The characteristic of this invention resides in that, one or more hydraulic motors 40 are provided to the bottom or sidewall inside the cleaning vessel 30. The hydraulic motor 40 comprises a fluid in-port 42 and a fluid out-port 44 which connect to an input hole and an output hole penetrating the sidewall via a pressure enduring metal pipe or a flexible tube, respectively. The in-port 42 further connects to a switch valve 46. The switch valve 46 is switched to a position allowing the fluid from a high pressure pump 62 to flow into the cleaning vessel 30 when the cleaning vessel 30 is in need of filling the densified gas; on the other hand, the switch valve 46 is switched to a position in connection with a pipe line connected to the in-port 42, allowing the fluid in the high pressure pump 62 to flow into the hydraulic motor 40 when a rotatable component 34 is activated. The fluid propels blades in the hydraulic motor 40 to drive rotation of an output shaft 52, subjecting an impeller 54 joined to the shaft to stir the fluid in the cleaning vessel 30. The fluid is discharged from the cleaning vessel 30 through the out-port 44 of the hydraulic motor 40, and then recycled after flowing through a filter 64 to remove impurities and back to the densified gas storage vessel 60. Because the fluid pressure of the high pressure pump 62 is higher than that of the storage vessel 60, a flow is produced. A flow control valve 48 is provided between the switch valve 46 and the input hole to control the flow rate thereby regulating the running speed of the hydraulic motor 40. Moreover, two switching valves 50 may be provided to the upstream of the input hole and the output hole, respectively, for changing the incoming and outgoing directions of the fluid, so as to allow reverse operation of the hydraulic motor 40 and result in bi-directional stirring.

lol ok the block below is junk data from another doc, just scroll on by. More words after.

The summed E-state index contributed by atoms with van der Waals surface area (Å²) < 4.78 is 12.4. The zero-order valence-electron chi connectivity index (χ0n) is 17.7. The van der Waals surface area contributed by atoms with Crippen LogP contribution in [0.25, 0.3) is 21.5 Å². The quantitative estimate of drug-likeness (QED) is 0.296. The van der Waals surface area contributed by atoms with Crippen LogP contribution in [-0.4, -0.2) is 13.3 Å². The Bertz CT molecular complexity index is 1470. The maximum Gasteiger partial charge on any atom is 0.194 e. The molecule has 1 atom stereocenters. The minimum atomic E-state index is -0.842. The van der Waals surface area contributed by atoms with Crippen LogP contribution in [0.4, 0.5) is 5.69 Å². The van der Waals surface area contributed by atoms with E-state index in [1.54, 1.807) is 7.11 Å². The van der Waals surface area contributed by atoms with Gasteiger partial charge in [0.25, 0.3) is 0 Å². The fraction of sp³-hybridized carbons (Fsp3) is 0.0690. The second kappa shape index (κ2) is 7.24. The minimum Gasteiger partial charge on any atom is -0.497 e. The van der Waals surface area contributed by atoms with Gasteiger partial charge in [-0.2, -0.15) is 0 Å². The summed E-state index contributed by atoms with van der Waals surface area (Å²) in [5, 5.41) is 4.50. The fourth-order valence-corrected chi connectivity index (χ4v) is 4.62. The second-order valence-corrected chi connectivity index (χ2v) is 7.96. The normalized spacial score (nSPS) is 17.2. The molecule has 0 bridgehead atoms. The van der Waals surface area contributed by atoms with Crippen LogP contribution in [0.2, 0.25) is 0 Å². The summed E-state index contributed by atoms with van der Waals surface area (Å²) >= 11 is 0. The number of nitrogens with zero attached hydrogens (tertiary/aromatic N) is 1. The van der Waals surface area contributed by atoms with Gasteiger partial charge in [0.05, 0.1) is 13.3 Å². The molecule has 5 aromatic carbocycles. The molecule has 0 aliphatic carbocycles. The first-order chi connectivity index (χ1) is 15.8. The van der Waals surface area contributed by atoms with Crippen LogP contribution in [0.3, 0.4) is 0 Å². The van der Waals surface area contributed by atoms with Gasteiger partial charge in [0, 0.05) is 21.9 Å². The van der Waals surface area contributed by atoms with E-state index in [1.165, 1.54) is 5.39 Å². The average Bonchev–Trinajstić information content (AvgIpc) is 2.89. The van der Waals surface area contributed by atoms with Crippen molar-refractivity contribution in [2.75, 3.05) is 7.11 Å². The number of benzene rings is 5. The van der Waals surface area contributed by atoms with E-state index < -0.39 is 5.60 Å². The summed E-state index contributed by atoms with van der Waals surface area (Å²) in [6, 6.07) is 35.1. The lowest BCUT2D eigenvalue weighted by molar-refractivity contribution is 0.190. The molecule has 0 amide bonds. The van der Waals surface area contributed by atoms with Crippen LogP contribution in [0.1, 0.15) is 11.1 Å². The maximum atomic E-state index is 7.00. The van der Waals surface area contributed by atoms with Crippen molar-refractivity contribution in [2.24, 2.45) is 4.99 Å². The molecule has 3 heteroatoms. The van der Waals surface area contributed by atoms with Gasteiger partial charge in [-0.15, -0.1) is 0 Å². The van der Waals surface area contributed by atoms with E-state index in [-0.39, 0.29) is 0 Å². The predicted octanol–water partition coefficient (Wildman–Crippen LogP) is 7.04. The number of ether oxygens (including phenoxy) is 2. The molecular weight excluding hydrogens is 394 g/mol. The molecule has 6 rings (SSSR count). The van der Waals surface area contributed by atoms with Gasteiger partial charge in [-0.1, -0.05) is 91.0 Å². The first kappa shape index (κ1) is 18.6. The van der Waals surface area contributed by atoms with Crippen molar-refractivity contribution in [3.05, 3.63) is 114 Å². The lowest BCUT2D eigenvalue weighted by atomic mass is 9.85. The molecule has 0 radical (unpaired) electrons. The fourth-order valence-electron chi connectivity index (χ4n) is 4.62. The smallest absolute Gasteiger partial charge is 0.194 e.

As shown in
In still another embodiment of this invention, a rotary rod (not shown) suitable for cleaning delicate articles can also be connected to the output shaft 52, which can be provided with protrusions similar to those of an agitator commonly found in a washing machine for twisting and kneading purpose.
In another embodiment of this invention, a particular holder (not shown) may be provided to the rotary rod for fixing the articles to be treated thereby preventing damages resulted from agitation and collision.
The rotatable component 34 according to this invention can be an impeller type, a worm type, a blade type, a rod type, a cogwheel type, or a basket type.
The advantages of the agitator used in densified gas cleaning system according to this invention include the followings:
While several embodiments of this invention have been illustrated and described, various modifications and improvements can be made by those skilled in the art. The embodiments of this invention are therefore described in an illustrative but not restrictive sense. It is intended that this invention may not be limited to the particular forms as illustrated, and that all modifications which maintain the spirit and scope of this invention are within the scope as defined in the appended claims.
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|U.S. Classification||366/168.2, 366/280, 134/184, 366/195|
|International Classification||B01F15/00, B01F3/00, D06F43/00, B08B7/00|
|Cooperative Classification||B01F2003/0888, B01F15/00545, B01F2003/0064, B08B7/0021, D06F43/00, B01F3/0092|
|European Classification||D06F43/00, B08B7/00L, B01F3/00P|
|Dec 23, 2002||AS||Assignment|
Owner name: METAL INDUSTRIES RESEARCH & DEVELOPMENT CENTRE, TA
Free format text: ASSIGNMENT OF ASSIGNORS INTEREST;ASSIGNOR:KUO, TZU-CHEN;REEL/FRAME:013613/0061
Effective date: 20021213
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Year of fee payment: 4
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Year of fee payment: 8
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Year of fee payment: 12